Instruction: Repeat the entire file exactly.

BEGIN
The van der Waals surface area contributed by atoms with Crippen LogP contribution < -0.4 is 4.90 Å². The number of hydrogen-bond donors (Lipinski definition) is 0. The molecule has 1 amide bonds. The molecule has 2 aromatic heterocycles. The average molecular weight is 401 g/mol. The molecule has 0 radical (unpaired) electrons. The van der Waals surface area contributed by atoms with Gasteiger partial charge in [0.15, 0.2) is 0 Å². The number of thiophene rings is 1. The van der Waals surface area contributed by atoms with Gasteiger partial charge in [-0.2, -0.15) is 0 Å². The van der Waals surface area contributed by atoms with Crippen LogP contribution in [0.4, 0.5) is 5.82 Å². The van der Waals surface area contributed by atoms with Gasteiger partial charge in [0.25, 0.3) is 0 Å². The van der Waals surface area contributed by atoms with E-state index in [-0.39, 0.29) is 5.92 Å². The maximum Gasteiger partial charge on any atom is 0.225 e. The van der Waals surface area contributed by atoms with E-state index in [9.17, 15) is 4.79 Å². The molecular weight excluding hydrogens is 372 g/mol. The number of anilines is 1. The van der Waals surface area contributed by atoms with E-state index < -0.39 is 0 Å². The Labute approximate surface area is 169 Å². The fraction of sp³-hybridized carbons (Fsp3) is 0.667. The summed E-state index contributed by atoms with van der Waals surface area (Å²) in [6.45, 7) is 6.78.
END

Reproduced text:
The van der Waals surface area contributed by atoms with Crippen LogP contribution < -0.4 is 4.90 Å². The number of hydrogen-bond donors (Lipinski definition) is 0. The molecule has 1 amide bonds. The molecule has 2 aromatic heterocycles. The average molecular weight is 401 g/mol. The molecule has 0 radical (unpaired) electrons. The van der Waals surface area contributed by atoms with Gasteiger partial charge in [0.15, 0.2) is 0 Å². The number of thiophene rings is 1. The van der Waals surface area contributed by atoms with Gasteiger partial charge in [-0.2, -0.15) is 0 Å². The van der Waals surface area contributed by atoms with Crippen LogP contribution in [0.4, 0.5) is 5.82 Å². The van der Waals surface area contributed by atoms with Gasteiger partial charge in [0.25, 0.3) is 0 Å². The van der Waals surface area contributed by atoms with E-state index in [-0.39, 0.29) is 5.92 Å². The maximum Gasteiger partial charge on any atom is 0.225 e. The van der Waals surface area contributed by atoms with E-state index in [9.17, 15) is 4.79 Å². The molecular weight excluding hydrogens is 372 g/mol. The number of anilines is 1. The van der Waals surface area contributed by atoms with E-state index < -0.39 is 0 Å². The Labute approximate surface area is 169 Å². The fraction of sp³-hybridized carbons (Fsp3) is 0.667. The summed E-state index contributed by atoms with van der Waals surface area (Å²) in [6.45, 7) is 6.78.